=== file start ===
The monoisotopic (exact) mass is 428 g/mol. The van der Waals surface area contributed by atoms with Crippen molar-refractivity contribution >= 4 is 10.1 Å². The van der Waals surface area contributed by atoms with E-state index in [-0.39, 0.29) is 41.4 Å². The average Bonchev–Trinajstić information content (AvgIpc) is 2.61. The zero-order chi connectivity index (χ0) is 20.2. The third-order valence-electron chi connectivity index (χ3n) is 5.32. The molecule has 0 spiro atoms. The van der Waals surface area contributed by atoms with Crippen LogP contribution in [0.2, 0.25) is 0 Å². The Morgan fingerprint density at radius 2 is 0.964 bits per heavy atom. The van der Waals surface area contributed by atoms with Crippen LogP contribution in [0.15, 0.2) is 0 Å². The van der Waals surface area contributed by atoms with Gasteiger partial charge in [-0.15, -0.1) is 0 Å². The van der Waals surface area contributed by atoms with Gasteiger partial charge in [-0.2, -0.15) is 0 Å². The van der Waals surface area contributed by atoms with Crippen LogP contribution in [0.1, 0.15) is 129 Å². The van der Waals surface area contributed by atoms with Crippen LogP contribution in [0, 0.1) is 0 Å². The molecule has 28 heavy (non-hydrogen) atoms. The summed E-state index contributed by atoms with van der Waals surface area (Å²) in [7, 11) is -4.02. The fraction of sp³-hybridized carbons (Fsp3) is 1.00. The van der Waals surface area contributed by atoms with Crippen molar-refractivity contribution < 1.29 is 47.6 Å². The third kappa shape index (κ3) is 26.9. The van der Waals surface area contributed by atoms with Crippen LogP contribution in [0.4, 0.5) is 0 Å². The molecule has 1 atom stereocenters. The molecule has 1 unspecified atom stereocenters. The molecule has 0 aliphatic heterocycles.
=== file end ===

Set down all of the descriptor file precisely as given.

The monoisotopic (exact) mass is 428 g/mol. The van der Waals surface area contributed by atoms with Crippen molar-refractivity contribution >= 4 is 10.1 Å². The van der Waals surface area contributed by atoms with E-state index in [-0.39, 0.29) is 41.4 Å². The average Bonchev–Trinajstić information content (AvgIpc) is 2.61. The zero-order chi connectivity index (χ0) is 20.2. The third-order valence-electron chi connectivity index (χ3n) is 5.32. The molecule has 0 spiro atoms. The van der Waals surface area contributed by atoms with Crippen LogP contribution in [0.2, 0.25) is 0 Å². The Morgan fingerprint density at radius 2 is 0.964 bits per heavy atom. The van der Waals surface area contributed by atoms with Crippen LogP contribution in [0.15, 0.2) is 0 Å². The van der Waals surface area contributed by atoms with Gasteiger partial charge in [-0.15, -0.1) is 0 Å². The van der Waals surface area contributed by atoms with Gasteiger partial charge in [-0.2, -0.15) is 0 Å². The van der Waals surface area contributed by atoms with Crippen LogP contribution in [0.1, 0.15) is 129 Å². The van der Waals surface area contributed by atoms with Crippen LogP contribution in [0, 0.1) is 0 Å². The molecule has 28 heavy (non-hydrogen) atoms. The summed E-state index contributed by atoms with van der Waals surface area (Å²) in [7, 11) is -4.02. The fraction of sp³-hybridized carbons (Fsp3) is 1.00. The van der Waals surface area contributed by atoms with Crippen molar-refractivity contribution < 1.29 is 47.6 Å². The third kappa shape index (κ3) is 26.9. The van der Waals surface area contributed by atoms with Crippen LogP contribution in [0.4, 0.5) is 0 Å². The molecule has 1 atom stereocenters. The molecule has 1 unspecified atom stereocenters. The molecule has 0 aliphatic heterocycles.